6 women’s bar association presidents come together to celebrate the right to vote
The presidents of the women’s bar associations from New York City and the head of the statewide bar set aside part of their Saturday on Aug. 8 for “Equalitea,” a celebration and discussion of the 19th Amendment, which gave women the right to vote.
This year marks the 100th anniversary of the Amendment’s passage.
“We got the name for the event because sitting down and talking over tea was one of the earliest ways that the suffragettes spread the word about the importance of women’s right to vote,” said Joy Thompson, president of the Women’s Bar Association of the State of New York (WBASNY).
Thompson was joined by the presidents of the five New York City borough-based women’s bar associations — Natoya McGhie, the president of the Brooklyn Women’s Bar Association; Miguelina Camilo, from the Bronx Women’s Bar Association; Amanda Norejko, from the New York Women’s Bar Association; Soma Syed, from the Queens County Women’s Bar Association; and Rosa Tragni, from the Staten Island Women’s Bar Association.
“This event gives everyone a chance to introduce themselves, learn about each other, each of the presidents, a little about me, and to celebrate women’s right to vote,” Thompson said.
The 19th Amendment officially gave women the right to vote in the United States in August 1920, thanks in large part to what’s known as the women’s suffrage movement that began in the 1840s and includes the Seneca Falls Convention.
“The 19th Amendment was just a start, a statement on paper,” Thompson said. “Historically, and in practical terms, exercising the right to vote has been an ongoing struggle. Since then, states have enacted laws to quash this right and disenfranchise American citizens.
“For example, the poll taxes in the South, the gerrymandering to dilute the voices of certain people based on their communities, the necessity to enact the Voting Rights Act in 1965 and now the struggle to restore the potency of the Act after the Supreme Court gutted it in 2013,” Thompson continued.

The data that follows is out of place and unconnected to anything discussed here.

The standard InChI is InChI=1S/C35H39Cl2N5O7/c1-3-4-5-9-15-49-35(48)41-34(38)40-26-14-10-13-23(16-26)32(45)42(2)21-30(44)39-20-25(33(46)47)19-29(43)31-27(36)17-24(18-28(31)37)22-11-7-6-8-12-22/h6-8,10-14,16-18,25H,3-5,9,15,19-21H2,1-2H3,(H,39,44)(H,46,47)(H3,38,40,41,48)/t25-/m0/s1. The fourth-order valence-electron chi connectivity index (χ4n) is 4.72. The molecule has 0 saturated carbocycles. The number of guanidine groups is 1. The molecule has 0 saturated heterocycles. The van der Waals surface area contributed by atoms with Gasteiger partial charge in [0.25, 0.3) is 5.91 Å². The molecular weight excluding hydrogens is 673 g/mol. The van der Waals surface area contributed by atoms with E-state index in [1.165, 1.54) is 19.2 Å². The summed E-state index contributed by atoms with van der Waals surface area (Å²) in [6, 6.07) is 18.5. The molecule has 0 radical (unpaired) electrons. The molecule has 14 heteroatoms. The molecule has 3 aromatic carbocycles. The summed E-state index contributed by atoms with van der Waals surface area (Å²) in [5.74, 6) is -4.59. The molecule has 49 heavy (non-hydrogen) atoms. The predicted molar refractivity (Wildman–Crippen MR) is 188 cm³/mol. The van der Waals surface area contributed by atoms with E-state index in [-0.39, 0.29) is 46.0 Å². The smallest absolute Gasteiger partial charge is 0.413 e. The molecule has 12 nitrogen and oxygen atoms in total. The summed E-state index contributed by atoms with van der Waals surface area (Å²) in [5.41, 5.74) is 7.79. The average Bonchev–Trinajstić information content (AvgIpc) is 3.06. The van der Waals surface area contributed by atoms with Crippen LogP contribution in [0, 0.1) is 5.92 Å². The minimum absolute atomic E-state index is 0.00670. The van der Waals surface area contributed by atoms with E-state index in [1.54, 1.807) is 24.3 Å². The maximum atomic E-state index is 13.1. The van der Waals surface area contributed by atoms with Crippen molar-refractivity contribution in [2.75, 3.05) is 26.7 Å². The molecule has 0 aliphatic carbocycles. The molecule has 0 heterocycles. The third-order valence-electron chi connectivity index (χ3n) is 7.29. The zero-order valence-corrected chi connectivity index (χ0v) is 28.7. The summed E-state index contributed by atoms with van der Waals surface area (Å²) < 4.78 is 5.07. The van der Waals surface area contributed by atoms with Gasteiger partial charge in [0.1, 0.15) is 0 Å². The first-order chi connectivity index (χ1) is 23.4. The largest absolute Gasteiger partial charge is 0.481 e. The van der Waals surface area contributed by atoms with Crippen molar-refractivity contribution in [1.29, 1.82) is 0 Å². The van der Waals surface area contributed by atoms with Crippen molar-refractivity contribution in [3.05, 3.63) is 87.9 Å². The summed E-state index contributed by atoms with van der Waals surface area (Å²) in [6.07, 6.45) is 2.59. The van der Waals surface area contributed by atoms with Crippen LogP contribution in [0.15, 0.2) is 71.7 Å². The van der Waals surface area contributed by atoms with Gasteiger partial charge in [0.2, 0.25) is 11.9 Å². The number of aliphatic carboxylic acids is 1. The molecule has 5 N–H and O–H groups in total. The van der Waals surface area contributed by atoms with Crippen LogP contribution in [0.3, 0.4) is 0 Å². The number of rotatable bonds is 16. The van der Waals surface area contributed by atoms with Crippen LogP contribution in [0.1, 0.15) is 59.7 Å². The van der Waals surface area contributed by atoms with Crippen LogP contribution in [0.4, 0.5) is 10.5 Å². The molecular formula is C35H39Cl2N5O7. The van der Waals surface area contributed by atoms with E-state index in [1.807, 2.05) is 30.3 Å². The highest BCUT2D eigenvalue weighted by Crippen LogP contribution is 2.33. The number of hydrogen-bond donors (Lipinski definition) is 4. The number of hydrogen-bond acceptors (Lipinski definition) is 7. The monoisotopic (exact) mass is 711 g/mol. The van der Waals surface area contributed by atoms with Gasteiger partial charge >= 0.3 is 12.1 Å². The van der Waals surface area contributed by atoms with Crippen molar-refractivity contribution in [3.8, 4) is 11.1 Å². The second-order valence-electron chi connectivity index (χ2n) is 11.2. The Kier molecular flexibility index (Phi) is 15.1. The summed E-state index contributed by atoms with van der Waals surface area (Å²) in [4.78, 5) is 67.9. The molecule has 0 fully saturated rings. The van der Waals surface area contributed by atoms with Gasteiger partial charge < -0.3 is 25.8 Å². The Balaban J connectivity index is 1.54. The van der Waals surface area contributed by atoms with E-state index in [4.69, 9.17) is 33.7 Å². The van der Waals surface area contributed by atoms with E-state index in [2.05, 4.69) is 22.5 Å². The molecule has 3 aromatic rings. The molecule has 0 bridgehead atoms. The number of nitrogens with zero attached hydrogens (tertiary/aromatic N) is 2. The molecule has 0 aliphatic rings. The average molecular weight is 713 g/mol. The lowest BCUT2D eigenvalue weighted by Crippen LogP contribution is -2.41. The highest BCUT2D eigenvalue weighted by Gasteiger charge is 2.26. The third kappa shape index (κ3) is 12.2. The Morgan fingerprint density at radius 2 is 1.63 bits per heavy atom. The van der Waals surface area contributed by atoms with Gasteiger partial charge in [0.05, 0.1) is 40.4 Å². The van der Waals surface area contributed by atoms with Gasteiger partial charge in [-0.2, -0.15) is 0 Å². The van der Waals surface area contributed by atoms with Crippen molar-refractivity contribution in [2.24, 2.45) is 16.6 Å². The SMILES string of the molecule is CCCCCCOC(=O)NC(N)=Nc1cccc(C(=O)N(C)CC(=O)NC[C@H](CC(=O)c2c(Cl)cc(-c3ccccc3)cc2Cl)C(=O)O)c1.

At Saturday’s event, a little more than 50 bar association members watched as each of the five local bar association leaders took turns sharing a bit of history, introducing themselves and talking about their priorities for the next year.
Brooklyn’s local chapter president, McGhie, opened by pointing out that the Brooklyn Women’s Bar Association (BWBA) is the oldest incorporated women’s bar association in New York, and it was formed in 1918 when women could not vote, join a local bar association or even serve as jurors.
“Our articles of incorporation stated that our purpose was to promote reforming the law, to facilitate the administration of justice, and to cherish the spirit of sisterhood among members,” McGhie said. “Obviously, we’ve come a long way, but recent events have taught us that there is certainly more work to be done.”
In addition to the six bar leaders, the event featured a brief discussion led by Attorney General Letitia James.
“We as women of the bar have a special responsibility to address the inequalities that continue to exist in our society, to focus on the issues of gender equality, and the fact that women are paid less than men for doing the same work,” James said.
James encouraged the women in attendance to use their positions as attorneys to lobby for justice. She explained that one of her concerns, of many, was the impending “onslaught of evictions” that she predicts is coming.
“I’m so glad the governor extended the rent moratorium,” James said. “It was the result of a number of individuals who lobbied him. I, too, added my voice. I am concerned that there is going to be an onslaught of evictions not only in the city, but across the state … The bottom line is that we have to continue to recognize that the law is both a sword and a shield, and as women we have a special responsibility to stand up and protect other women and our families.”
Of course, there was a call to action by Thompson during the event — vote.
“Today, I urge you as members of WBASNY to remember the past and to continue to raise your voice,” Thompson said. “Yours is the voice of the enlightened, the voice of the engaged, the voice of the educated, and the voice of the empowered. Vote.”
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